So, like I say, your choices didnt really matter. You have to fight starvation and loss through battle based on your actions, which for the bulk of your group (the common soldiers, scouts, and peasants), basically affected the amount of survivors left when you get to the final city WHERE they all die anyway, lol. However, your party decisions defintiely matter, and because you are forced to use certain characters later in the game, and one specifically for the final battle sequence (the daughter), you would be encouraged to use them EXCEPT, the game really doesnt hint at that. They are mostly the characters you will find least useful overall, and that coupled with a distinct lack of anything suggesting they might be important later, virtually guarantees that most players will face the same complications later in the game.

So, this matters because the final battle is two stages and relies solely on the daughters archery skills to win. However, there was no real reason to level her up through the game, and I know that most players enter that final battle with an underleveled primary use character, which generally spells defeat.

Now, it is my understanding that the developers listened to these same complaints from a large percentage of the people who played this just after release and made some adjustments, but I havent played it since those patches were released, so I cant speak to whether they really helped out with these issues or not. My understanding was the patch release focused on the final battle, so that aspect might be better now.

Anyway, I think overall, I want to give this game an 8 out of 10, but all the issues with it make me drop my rating down to about a 6.5 out of 10.

I do intend to revisit this game and see how the patches impacted things, so I will revise this review if necessary after I do so. Regardless, it is a game worth experiencing, so I do in fact recommend it.
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16 of 20 people (80%) found this review helpful
36.6 hrs on record
Posted: November 8, 2014
This is hands down one of the best games I've ever played. Rich immersive art and music that resonates with Nordic bones. Epic story telling that thrusts you into situations with which you can't tell what is the most advantageous choice even a few times through. The battles feel dire from your first encounter. Every time an ally is downed it feels fatal and every victory is glorious. You must master stratagem, positioning and party composition in order to survive this journey.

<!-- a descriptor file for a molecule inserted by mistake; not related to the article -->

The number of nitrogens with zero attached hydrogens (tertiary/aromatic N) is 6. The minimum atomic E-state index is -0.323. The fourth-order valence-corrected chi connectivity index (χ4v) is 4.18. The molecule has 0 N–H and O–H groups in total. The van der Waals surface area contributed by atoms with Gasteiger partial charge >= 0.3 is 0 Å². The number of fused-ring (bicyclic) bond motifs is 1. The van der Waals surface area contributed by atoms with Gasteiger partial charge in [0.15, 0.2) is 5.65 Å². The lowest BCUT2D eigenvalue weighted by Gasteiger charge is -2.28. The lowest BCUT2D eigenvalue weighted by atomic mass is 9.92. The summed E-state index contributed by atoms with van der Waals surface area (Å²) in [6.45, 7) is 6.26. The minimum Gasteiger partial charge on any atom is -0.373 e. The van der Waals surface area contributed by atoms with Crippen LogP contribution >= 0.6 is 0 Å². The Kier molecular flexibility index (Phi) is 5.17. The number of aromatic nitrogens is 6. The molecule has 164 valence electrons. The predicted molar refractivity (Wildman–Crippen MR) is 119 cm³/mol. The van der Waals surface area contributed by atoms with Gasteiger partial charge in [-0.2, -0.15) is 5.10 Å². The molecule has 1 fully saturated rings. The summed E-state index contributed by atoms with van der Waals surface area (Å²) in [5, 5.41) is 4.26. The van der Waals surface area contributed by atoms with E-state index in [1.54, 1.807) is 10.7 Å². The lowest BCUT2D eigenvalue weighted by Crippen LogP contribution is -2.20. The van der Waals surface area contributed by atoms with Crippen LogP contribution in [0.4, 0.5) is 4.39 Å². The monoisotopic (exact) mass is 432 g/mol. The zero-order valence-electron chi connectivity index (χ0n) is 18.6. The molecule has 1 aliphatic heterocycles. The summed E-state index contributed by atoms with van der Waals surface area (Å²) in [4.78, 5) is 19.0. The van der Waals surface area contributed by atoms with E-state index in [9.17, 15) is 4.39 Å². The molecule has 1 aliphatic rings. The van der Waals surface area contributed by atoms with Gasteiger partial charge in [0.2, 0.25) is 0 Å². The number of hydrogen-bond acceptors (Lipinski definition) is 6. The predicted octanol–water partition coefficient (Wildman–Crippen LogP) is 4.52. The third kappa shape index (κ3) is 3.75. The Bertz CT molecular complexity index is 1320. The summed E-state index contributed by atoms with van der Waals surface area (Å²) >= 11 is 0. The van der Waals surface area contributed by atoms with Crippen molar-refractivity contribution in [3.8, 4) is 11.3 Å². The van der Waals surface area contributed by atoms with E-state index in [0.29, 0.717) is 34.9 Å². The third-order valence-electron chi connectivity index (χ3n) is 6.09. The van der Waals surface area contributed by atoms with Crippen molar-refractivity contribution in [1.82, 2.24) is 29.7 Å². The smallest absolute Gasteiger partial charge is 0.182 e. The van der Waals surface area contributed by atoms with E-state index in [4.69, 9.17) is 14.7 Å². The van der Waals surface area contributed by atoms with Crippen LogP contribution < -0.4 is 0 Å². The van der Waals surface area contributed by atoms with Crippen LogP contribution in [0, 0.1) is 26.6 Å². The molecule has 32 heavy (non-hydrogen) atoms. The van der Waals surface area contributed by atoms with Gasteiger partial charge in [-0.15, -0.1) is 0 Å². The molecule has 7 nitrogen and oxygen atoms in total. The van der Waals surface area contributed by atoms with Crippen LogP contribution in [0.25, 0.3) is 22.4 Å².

I hope a sequel is coming with a Vs mode and more diverse enemies.
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11 of 12 people (92%) found this review helpful
7.5 hrs on record
Posted: December 26, 2014
I had a very hard time deciding if I should give this game a thumbs up, or thumbs down. TL;DR: This game is too short, the story left wholly unfinished, and your choices matter much less than the game leads you to believe. Purchase only on a good sale.

At first blush, this game is evocative and intriguing; the artwork is beautiful and the characters well-wrought. It's sort of an Oregon Trail meets turn-based RPG, and the story appears vast and your choices deeply important.

Unfortunately this game fails to deliver in three key areas: choice, story, and length.

At the beginning you feel like your choices matter. Make a wrong decision and you run out of food, or an important character dies. Later, you realize that you're pretty firmly on the rails; you might save people here or there, but in the end, it doesn't really matter much who lives and who dies. I was deeply disappointed to discover this, as the game felt like it offered really gritty options in the beginning.

The story and length problems go hand-in-hand--this feels like a book you slam shut in the middle and never pick up again. There are so many loose threads that doesn't have answers, so many stories left untold. The ending felt so abrupt that I had to do some internet searches to see if I'd somehow screwed up and ruined my game, or if the credits just happened to roll in the middle. It didn't end, it just dropped off into oblivion. I got roughly six hours of gameplay out of this, so the $10 sale price tag wasn't too bad. If there's a sequel released, I'll pick it up for roughly the same price...but for now I feel cheated. Not in price, but in story. There's so much left unfinished that I feel unsettled, and the realization that my choices matter not is rather disappointing as well.